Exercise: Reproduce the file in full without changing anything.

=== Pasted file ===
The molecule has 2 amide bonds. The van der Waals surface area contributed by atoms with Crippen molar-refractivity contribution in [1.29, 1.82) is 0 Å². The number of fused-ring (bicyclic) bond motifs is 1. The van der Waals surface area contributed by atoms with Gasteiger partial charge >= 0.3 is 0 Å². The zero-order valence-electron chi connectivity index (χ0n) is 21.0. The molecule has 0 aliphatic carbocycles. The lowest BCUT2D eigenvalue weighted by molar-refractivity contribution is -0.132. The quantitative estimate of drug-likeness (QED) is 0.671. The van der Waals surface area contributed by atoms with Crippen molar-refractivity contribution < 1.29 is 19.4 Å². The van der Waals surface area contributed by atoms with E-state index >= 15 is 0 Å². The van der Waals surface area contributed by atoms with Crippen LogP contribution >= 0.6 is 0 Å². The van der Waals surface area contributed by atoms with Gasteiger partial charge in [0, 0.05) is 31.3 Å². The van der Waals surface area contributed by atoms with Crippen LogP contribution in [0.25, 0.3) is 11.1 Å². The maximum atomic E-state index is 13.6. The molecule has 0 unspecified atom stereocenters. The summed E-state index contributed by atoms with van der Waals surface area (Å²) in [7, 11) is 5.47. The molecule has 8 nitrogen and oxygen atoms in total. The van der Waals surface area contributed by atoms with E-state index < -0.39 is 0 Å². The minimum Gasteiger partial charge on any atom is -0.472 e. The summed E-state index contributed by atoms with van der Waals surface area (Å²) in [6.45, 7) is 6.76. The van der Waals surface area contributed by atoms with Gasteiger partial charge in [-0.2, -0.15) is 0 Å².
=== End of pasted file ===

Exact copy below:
The molecule has 2 amide bonds. The van der Waals surface area contributed by atoms with Crippen molar-refractivity contribution in [1.29, 1.82) is 0 Å². The number of fused-ring (bicyclic) bond motifs is 1. The van der Waals surface area contributed by atoms with Gasteiger partial charge >= 0.3 is 0 Å². The zero-order valence-electron chi connectivity index (χ0n) is 21.0. The molecule has 0 aliphatic carbocycles. The lowest BCUT2D eigenvalue weighted by molar-refractivity contribution is -0.132. The quantitative estimate of drug-likeness (QED) is 0.671. The van der Waals surface area contributed by atoms with Crippen molar-refractivity contribution < 1.29 is 19.4 Å². The van der Waals surface area contributed by atoms with E-state index >= 15 is 0 Å². The van der Waals surface area contributed by atoms with Crippen LogP contribution >= 0.6 is 0 Å². The van der Waals surface area contributed by atoms with Gasteiger partial charge in [0, 0.05) is 31.3 Å². The van der Waals surface area contributed by atoms with Crippen LogP contribution in [0.25, 0.3) is 11.1 Å². The maximum atomic E-state index is 13.6. The molecule has 0 unspecified atom stereocenters. The summed E-state index contributed by atoms with van der Waals surface area (Å²) in [7, 11) is 5.47. The molecule has 8 nitrogen and oxygen atoms in total. The van der Waals surface area contributed by atoms with E-state index < -0.39 is 0 Å². The minimum Gasteiger partial charge on any atom is -0.472 e. The summed E-state index contributed by atoms with van der Waals surface area (Å²) in [6.45, 7) is 6.76. The van der Waals surface area contributed by atoms with Gasteiger partial charge in [-0.2, -0.15) is 0 Å².